Similarly, class action certification under Rule 23(b)(2) was improper because whether Wells Fargo “has acted or refused to act on grounds that apply generally to the class” will again turn on “the circumstances and court orders [which] differ between the judges and cases.” In re Wilborn, at 13. Further, the Fifth Circuit found that the amounts Wells Fargo may be required to disgorge could not “be determined with mathematical certainty absent individual hearings.” Id. Accordingly, the bankruptcy court also erred in certifying the litigation as a class action under Rule 23(b)(2). Id. The Circuit Court therefore vacated the class action certification orders, id.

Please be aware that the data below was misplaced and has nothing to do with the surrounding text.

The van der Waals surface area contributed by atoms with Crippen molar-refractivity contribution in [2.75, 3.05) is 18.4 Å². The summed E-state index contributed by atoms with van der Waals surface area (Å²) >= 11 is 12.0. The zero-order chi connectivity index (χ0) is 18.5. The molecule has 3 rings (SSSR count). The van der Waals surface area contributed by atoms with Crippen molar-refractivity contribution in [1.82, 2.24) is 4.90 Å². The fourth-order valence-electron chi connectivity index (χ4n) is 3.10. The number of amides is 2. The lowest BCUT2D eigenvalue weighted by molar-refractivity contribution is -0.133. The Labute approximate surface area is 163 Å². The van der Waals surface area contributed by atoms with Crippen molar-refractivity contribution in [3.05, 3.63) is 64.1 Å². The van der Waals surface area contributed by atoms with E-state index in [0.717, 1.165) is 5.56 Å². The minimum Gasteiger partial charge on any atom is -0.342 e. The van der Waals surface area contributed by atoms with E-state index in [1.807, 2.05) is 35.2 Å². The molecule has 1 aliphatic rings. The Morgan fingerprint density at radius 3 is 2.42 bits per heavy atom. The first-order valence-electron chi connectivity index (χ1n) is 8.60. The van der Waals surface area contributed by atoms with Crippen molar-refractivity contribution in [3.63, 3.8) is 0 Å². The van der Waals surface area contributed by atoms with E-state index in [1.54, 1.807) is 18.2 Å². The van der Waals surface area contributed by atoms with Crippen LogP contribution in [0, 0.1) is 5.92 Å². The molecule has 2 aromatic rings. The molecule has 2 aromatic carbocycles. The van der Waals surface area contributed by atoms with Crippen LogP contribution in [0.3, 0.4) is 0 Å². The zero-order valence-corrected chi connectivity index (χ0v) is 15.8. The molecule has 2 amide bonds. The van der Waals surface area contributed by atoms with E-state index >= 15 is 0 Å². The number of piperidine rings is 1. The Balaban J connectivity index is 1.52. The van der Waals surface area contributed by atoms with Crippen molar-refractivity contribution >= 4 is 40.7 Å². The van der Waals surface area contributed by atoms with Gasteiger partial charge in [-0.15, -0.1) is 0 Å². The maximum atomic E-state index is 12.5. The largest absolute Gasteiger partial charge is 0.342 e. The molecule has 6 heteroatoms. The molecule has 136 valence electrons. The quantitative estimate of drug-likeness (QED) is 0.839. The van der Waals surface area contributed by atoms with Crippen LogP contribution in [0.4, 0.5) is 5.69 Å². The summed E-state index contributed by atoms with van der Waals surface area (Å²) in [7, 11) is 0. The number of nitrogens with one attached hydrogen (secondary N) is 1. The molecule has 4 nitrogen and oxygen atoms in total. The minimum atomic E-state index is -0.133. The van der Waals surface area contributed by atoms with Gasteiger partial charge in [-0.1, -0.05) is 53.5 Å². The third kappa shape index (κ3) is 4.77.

NOTE: The Bankruptcy Court defined the class as “All individuals who filed for bankruptcy under Chapter 13 in the Southern District of Texas between November 16, 2002 through November 16, 2007 who owed Wells Fargo, as servicer or holder, on a mortgage debt secured by real property, and upon whom Wells Fargo either charged, or both charged and collected, professional fees and costs during the pendency of each of their respective bankruptcy cases which were never disclosed to this Court, the debtors, or other parties-in-interest nor approved by this Court by written order entered on the docket in their respective bankruptcy cases.” In re Wilborn, at 3.